BU Men's Hockey Coach Retires
Jack Parker Resigns After Forty-year-long Career with Boston Terriers
Published: Wednesday, March 13, 2013
Updated: Wednesday, March 13, 2013 22:03
“For 48 out of the last 49 years I’ve been reporting to duty for BU hockey, and that’s enough,” said Jack Parker, coach of the Boston University men’s hockey team at a press conference on Monday. In a move that had been anticipated by the media, Parker announced that this season, his 40th, would be his final season as a BU hockey coach.
Parker has won three national championships with the Terriers and was named the Spencer Penrose Division I Coach of the Year, the highest award a collegiate hockey coach can win, three times. His 894 wins rank third all-time, and his total is the most by any coach at one school. Parker led his team to 24 NCAA tournament appearances and won the coveted Beanpot 21 times. Parker played hockey for the Terriers from 1965 to 1968, and only left the program for a year before he came back as an assistant coach in 1969 and later became the head coach in 1973.
Parker explained his decision to announce his retirement at this point in the season, nearing the Hockey East Conference Tournament, as an attempt to avoid season-long attention from fans. “Why now?” he said. “I will tell you that I didn’t want to do it earlier on because I didn’t want to go on a farewell tour of all the other rinks in the league. That’s not me, and I didn’t want that to happen. At the same time, I didn’t want to wait until the end of the year and have my team find out at the end that that’s the last time I’ll be coaching them.”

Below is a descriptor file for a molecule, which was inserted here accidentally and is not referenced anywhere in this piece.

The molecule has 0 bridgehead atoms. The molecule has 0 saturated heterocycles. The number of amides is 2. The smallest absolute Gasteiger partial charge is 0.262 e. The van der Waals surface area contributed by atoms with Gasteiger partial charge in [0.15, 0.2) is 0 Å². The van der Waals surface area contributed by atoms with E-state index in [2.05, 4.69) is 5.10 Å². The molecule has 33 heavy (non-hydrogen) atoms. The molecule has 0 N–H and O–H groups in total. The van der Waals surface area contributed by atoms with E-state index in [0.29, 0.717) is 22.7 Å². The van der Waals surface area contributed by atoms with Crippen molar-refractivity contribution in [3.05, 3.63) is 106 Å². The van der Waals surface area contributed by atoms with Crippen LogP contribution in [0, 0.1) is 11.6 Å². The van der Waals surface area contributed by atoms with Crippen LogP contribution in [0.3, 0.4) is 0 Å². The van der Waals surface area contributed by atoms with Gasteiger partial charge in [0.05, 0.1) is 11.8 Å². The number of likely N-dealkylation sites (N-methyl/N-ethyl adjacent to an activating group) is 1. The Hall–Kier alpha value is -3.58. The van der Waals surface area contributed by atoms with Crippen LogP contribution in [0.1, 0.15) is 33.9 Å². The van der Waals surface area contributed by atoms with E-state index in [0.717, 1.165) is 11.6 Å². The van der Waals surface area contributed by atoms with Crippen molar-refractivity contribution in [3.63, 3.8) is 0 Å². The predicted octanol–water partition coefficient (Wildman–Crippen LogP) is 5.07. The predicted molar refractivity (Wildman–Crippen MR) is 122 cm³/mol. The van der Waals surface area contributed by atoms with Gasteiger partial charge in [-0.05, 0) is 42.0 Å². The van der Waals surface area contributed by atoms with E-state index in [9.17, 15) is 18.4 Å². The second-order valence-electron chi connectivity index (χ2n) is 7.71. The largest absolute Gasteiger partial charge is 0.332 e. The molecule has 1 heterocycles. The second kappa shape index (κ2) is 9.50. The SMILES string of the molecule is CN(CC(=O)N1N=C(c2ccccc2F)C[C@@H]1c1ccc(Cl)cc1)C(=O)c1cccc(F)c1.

Parker also explained that he almost did not make it to a 40th season. “I probably would’ve retired last year had we not had a couple of incidents that got all over the front pages and decided that I couldn’t do it then,” he said.
Parker was referring to the arrests of two of his players for sexual assault during the 2011-12 academic year. Though Parker immediately kicked these players off the team, the assault accusations prompted a BU investigation that resulted in Parker’s demotion from his former position as Executive Athletic Director.
Despite this recent blemish on Parker’s record, the legendary coach’s colleagues speak extremely highly of him.
“He’s done an incredible job at Boston University, and I think they (Boston University) are going to miss him an awful lot starting at the final whistle this year,” said Jerry York, the Boston College hockey coach.
York, one of only two collegiate hockey coaches with more wins than Parker, shared a unique competitive relationship with the BU coach. “Jack and I have enjoyed a relationship that has stood the test of time,” York said. “It goes back to our high school days and dates back 50 years. We’ve competed against one another and we’ve coached against one another for a long, long time. There have been so many unbelievable games that have provided countless memories for the both of us. I appreciate his competitive drive and his hockey knowledge."
After a 40-year coaching career full of memories, Parker was able to sum up his experience concisely. “I’ve had a wonderful ride here,” he said. “It’s been a great, great time for me.”